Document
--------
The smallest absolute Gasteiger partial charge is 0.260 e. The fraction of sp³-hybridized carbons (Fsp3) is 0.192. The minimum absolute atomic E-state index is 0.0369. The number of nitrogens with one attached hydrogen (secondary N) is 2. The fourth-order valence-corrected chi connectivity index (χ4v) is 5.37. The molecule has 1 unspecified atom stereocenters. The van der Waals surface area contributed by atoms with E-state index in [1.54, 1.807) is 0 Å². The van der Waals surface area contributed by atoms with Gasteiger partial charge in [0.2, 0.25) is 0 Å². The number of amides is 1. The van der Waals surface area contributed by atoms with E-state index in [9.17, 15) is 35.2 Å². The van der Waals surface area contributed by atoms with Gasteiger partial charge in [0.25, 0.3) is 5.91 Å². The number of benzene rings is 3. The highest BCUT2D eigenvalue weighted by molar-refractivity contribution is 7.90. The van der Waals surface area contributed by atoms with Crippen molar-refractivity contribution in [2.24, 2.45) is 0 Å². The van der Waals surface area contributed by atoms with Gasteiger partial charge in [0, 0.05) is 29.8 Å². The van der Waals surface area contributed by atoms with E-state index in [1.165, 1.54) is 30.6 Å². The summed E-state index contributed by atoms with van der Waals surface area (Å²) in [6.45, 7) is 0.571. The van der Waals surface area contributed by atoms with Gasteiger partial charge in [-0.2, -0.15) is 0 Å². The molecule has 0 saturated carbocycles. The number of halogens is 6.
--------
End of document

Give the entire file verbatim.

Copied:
The smallest absolute Gasteiger partial charge is 0.260 e. The fraction of sp³-hybridized carbons (Fsp3) is 0.192. The minimum absolute atomic E-state index is 0.0369. The number of nitrogens with one attached hydrogen (secondary N) is 2. The fourth-order valence-corrected chi connectivity index (χ4v) is 5.37. The molecule has 1 unspecified atom stereocenters. The van der Waals surface area contributed by atoms with E-state index in [1.54, 1.807) is 0 Å². The van der Waals surface area contributed by atoms with Gasteiger partial charge in [0.2, 0.25) is 0 Å². The number of amides is 1. The van der Waals surface area contributed by atoms with E-state index in [9.17, 15) is 35.2 Å². The van der Waals surface area contributed by atoms with Gasteiger partial charge in [0.25, 0.3) is 5.91 Å². The number of benzene rings is 3. The highest BCUT2D eigenvalue weighted by molar-refractivity contribution is 7.90. The van der Waals surface area contributed by atoms with Crippen molar-refractivity contribution in [2.24, 2.45) is 0 Å². The van der Waals surface area contributed by atoms with Gasteiger partial charge in [0, 0.05) is 29.8 Å². The van der Waals surface area contributed by atoms with E-state index in [1.165, 1.54) is 30.6 Å². The summed E-state index contributed by atoms with van der Waals surface area (Å²) in [6.45, 7) is 0.571. The van der Waals surface area contributed by atoms with Gasteiger partial charge in [-0.2, -0.15) is 0 Å². The molecule has 0 saturated carbocycles. The number of halogens is 6.